San Jose creeks see explosion in spawning salmon population

This year is shaping up to be significant for the salmon population, as large numbers of fish migrate through Bay Area creeks for spawning.

The trend is evident in San Jose, where years of habitat improvement are yielding positive results.

"I think it's been the best kept secret," said Steve Holmes, executive director of the South Bay Clean Creeks Coalition.

Researchers studying fish bones found they are actually native to the Guadalupe River Watershed.

"It's the largest metropolitan service area with salmon, native salmon running up through it," said Dr. Rick Lanman, president of the Institute for Historical Ecology.


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But for years their numbers dwindled, as trash in the creeks piled up.

The South Bay Clean Creeks Coalition made it their mission to improve the habitat.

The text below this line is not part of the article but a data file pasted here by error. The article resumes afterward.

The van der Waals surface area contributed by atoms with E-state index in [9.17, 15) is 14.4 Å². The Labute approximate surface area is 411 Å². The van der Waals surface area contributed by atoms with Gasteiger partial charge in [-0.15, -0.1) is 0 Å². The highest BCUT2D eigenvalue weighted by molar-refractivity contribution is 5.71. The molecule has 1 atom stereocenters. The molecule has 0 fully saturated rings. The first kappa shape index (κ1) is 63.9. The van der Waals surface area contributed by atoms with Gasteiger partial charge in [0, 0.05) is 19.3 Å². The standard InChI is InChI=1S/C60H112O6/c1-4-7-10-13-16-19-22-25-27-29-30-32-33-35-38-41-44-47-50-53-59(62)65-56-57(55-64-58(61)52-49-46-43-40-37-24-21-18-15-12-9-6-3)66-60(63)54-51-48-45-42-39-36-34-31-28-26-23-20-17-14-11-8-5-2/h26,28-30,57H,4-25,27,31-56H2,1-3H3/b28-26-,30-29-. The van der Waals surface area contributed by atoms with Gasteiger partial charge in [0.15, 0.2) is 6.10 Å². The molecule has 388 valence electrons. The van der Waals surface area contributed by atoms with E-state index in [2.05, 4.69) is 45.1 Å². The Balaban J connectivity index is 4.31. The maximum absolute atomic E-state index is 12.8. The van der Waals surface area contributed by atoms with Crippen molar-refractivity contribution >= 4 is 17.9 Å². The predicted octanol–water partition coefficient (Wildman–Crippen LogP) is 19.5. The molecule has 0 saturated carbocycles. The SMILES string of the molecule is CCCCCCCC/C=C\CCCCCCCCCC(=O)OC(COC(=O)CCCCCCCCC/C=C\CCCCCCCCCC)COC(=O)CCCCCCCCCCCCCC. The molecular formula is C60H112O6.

"Along this waterway we actually have pulled mattresses out, you name it we've pulled it out, parts of cars. It's just crazy," said Holmes.

They removed 1.3 million pounds of trash over 10 years. And now all that work seems to be paying off.

"The goal was to get it to where you'd have clean gravel and then these fish would be able to return and successfully spawn. And I think that's what we've accomplished," said Holmes.

Researchers are now examining the fish to track their origins and how many are native versus hatchery strays.

Regardless, the population has exploded this year. Researchers have spotted nearly 200 salmon in the Guadalupe and Los Gatos creeks so far, and the spawning season has only just begun. The fish are also bigger, some weighing 30 pounds.

"This year all the fish are just engorged. They're humongous. It's a nice trend and I hope it will continue as we move forward," Holmes said.

The salmon will only be in the Guadalupe River Watershed for a short time. The spawning season starts around thanksgiving and ends in January.